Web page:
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Small Market Meetings Conference Kick-Starts Industry Comeback

To help jump-start the meetings industry amid the COVID-19 pandemic, an eager crew of 150 meeting planners and travel industry professionals gathered October 4-6 at the French Lick Resort in southern Indiana for the annual Small Market Meetings Conference.

Numerous speakers thanked delegates for diving in and participating in the conference during these uncertain times.

“We decided somebody had to get the tourism and meetings ball rolling again,” said conference partner Charlie Presley of The Group Travel Family. “The nation seems evenly divided between those who want to get back to it and those who want to hunker down, which is fine. But we chose to serve those who wanted to return to business, and we’re doing it in a healthy and safe manner.”

Mac Lacy, a conference partner, was straightforward.

“This is the first face-to-face meeting for many of you since the virus began,” he said. “In this day and age, you don’t end up somewhere unless you really want to be there. The buck stops with us. It doesn’t stop with Washington, D.C., or with stimulus funds. It stops with those in this room to save and revitalize the meetings and travel industries, to put people in hotels and in motorcoaches. By virtue of being here, you prove that you can wear a mask and meet safely and gather at a great resort to restart these industries.”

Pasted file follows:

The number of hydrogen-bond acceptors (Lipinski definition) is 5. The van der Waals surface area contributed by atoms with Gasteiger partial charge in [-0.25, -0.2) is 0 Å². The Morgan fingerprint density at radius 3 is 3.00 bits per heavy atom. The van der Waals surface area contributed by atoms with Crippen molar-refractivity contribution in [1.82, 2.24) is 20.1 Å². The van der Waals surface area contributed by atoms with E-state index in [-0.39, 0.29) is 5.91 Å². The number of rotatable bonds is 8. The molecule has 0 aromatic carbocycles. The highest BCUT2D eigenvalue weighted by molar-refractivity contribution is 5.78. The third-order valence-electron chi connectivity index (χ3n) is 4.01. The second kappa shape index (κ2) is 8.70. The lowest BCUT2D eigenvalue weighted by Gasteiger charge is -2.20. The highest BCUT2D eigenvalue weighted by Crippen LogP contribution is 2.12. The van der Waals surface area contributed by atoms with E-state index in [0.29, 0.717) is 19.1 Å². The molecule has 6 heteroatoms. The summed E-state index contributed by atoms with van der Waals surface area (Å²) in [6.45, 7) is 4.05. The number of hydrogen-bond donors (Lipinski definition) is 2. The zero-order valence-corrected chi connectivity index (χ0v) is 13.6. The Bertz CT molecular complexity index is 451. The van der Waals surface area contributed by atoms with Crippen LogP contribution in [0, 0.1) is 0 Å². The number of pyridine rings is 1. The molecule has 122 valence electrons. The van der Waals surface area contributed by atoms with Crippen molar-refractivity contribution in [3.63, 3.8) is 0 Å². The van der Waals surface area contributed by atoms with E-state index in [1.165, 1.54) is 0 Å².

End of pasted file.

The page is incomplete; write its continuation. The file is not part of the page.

French Lick Resort vice president Joe Vezzoso, the conference host and a travel industry leader, choked up when describing what it felt like closing the resort March 15 and sending hundreds of workers home.

“That was a sad day,” he said. “We shut the property. We closed the old girl. But you know what? We reopened, and all of you here now will re-energize travel.”

Meeting Planners and Destinations Lead the Charge

The meeting planners and destination delegates in attendance at Small Market Meetings Conference represented the tip of the spear: meeting professionals poised to plan for the future, despite the challenges of the current climate.

Planners said someone had to be the first to leave home and get the meetings industry rocking again, so “why not us?” several asked. Allison Thompson of EXL in Louisville, Kentucky, provides professional services to various industries.

“We host three large meetings a year and 15 to 20 smaller events,” said Thompson. “I’m focusing on smaller markets for 2021 because of COVID. It’s my first time here and I’m seeing what’s available and creating relationships.”

Terry Bemis of ConferenceDirect in Asheville, North Carolina, assists customers with logistics for meetings and events.

“We wanted to see what best practices French Lick Resort would have for our clients,” Bemis said. “I’m a visual learner. I wanted to see it firsthand to learn how a trade show might fit. I’m impressed. My clients are waiting for the right moment to buy. This is about connecting and having open and authentic conversations because the times warrant that.”

Rick Banks of National Baptist Deacons Convention in Tampa, Florida, wanted to meet destination providers friendly to relatively small delegations of conference goers.

“We meet twice annually, on a budget,” said Banks. “We like to be under one roof in a hotel and need 250 to 300 sleeping rooms, a ballroom and breakout rooms.”